Police reform goes beyond #EndSARS
THE EndSARS campaign underscores the urgent need for police reform. As I have always said, SARS is just a symptom of the problem that plagues the Nigeria Police.
We are faced with a problem bigger than SARS. It’s an entrenched institutional cultural problem
The colonial culture of violence, brutality, repression and corruption inherited at independence was consolidated by military rule. Beyond rhetoric, no serious measures have been implemented that would transform the Police and policing in the new ‘democratic’ dispensation.
The new Police Act provides a framework to start genuine and far-reaching police reform. From compromised recruitment process to poor training (including dilapidated training institutions and poor training content) to inadequate funding and poor welfare conditions which make the workforce prone to corruption and violence.
As long as people who are not qualified and trainable continue to be recruited; as long as investigating police officers do not have funds to carry out basic investigations and have to depend on complainants and accused persons for funds to carry out investigation; as long as junior officers remain under pressure to generate funds and make returns to their superior officers who threaten to remove them from ‘lucrative’ postings if they don’t ‘deliver’; as long as corruption and abuses are condoned and tolerated at the top; as long as the Inspector General of Police lacks operational autonomy and security of tenure and cannot safety resist political interference, and so on.. no serious change can happen.
There are many individuals and authorities who have different roles under the new Police Act.
The State Governors are members of the Police Council headed by the President, for example. The Council is charged with policy and general administration of the police and ought to meet periodically to receive reports on the state of security across the country and to advise the President on general security and on the appointment of the IGP when there is a vacancy. Can the governors insist that the Council meets as stipulated in the Police Act? The need for the Police Council to meet at this critical juncture is obvious!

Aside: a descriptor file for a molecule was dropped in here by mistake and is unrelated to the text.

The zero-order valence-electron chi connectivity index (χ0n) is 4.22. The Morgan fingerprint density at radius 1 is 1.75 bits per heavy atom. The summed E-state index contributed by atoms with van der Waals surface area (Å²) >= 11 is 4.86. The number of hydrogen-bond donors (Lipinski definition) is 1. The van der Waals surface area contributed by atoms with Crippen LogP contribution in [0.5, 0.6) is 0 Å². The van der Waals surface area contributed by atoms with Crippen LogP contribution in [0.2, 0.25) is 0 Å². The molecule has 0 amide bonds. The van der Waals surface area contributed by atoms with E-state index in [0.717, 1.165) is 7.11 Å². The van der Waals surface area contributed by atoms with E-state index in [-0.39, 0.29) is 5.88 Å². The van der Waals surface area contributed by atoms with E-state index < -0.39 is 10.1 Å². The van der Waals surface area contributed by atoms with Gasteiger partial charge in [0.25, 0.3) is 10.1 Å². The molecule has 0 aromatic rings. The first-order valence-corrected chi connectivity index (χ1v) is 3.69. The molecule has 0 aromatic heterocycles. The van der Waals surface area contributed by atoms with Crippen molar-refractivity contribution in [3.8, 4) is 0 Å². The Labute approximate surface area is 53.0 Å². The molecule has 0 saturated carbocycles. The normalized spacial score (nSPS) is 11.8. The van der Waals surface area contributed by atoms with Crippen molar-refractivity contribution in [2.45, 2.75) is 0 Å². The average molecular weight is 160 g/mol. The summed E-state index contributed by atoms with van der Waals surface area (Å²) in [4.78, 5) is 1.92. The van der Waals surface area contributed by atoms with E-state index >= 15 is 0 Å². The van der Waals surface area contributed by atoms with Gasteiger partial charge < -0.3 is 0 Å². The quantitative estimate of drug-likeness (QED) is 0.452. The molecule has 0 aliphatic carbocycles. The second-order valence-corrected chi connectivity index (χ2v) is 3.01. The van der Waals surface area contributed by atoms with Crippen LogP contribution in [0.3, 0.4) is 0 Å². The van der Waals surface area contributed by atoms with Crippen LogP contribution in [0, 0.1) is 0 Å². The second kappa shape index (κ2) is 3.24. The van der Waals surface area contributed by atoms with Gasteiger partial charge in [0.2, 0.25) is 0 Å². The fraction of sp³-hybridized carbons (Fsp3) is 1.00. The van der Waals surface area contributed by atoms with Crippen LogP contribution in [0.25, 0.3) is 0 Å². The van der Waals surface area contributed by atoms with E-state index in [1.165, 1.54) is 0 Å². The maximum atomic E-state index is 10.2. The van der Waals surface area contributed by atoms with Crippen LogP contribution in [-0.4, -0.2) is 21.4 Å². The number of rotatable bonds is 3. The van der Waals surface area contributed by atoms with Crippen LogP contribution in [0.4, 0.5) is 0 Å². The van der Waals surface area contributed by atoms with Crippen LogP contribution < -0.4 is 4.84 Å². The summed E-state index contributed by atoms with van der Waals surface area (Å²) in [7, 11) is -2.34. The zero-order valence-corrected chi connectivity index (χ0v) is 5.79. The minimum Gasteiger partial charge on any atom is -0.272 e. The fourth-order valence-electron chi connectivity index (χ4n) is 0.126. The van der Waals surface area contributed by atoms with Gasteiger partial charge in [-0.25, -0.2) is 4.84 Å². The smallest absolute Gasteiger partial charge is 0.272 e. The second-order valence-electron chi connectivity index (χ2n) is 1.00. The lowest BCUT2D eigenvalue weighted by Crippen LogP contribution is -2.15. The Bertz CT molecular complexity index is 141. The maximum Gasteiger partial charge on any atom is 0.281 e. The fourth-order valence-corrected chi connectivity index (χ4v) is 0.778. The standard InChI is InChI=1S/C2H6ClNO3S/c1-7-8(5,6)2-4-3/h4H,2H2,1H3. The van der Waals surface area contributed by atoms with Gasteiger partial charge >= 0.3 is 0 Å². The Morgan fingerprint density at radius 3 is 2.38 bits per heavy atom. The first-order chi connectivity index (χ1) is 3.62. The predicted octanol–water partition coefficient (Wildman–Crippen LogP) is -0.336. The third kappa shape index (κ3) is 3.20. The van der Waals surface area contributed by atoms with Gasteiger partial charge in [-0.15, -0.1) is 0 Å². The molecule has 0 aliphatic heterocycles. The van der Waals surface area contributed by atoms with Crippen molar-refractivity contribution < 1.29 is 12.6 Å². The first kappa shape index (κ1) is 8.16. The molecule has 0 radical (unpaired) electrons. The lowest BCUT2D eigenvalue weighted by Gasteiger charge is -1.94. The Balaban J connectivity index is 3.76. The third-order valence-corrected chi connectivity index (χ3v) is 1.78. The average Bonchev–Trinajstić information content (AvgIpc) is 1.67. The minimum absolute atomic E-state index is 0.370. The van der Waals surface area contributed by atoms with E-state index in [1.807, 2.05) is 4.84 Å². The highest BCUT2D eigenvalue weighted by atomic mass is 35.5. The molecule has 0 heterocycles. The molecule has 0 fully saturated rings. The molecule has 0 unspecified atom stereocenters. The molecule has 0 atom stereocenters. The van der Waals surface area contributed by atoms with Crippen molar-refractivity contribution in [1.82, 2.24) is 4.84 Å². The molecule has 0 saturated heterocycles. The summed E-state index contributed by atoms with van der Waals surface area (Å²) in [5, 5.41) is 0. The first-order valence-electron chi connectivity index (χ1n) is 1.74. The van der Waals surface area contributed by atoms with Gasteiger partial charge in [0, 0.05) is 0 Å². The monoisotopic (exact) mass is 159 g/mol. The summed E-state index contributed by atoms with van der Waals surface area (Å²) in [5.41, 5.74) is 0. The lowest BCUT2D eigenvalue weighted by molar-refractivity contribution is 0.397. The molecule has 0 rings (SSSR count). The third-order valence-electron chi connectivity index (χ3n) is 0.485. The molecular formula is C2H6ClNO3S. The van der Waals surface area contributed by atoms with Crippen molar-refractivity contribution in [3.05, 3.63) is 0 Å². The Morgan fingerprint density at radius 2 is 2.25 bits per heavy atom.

The Magistrates and federal/state attorneys-general have a supervisory role over police stations and commands within their jurisdictions with regards to procedures and the number of arrests and detention every month.
The Act has also made elaborate provision for due process safeguards and how police officers should exercise their powers
The IGP and State CPs have obligations to facilitate access to legal assistance to persons arrested and detained and to make the record of the number of persons arrested to the Federal and State Attorneys General. Etc
If all the various stakeholders commit to implementing the law as it is, then the gaps that have allowed abuses and corruption by police officers, not just SARS will begin to close and acts of misconduct would be under check.
Police Reform goes beyond The SARS
Okechukwu Nwanguma Rulaac Rulaac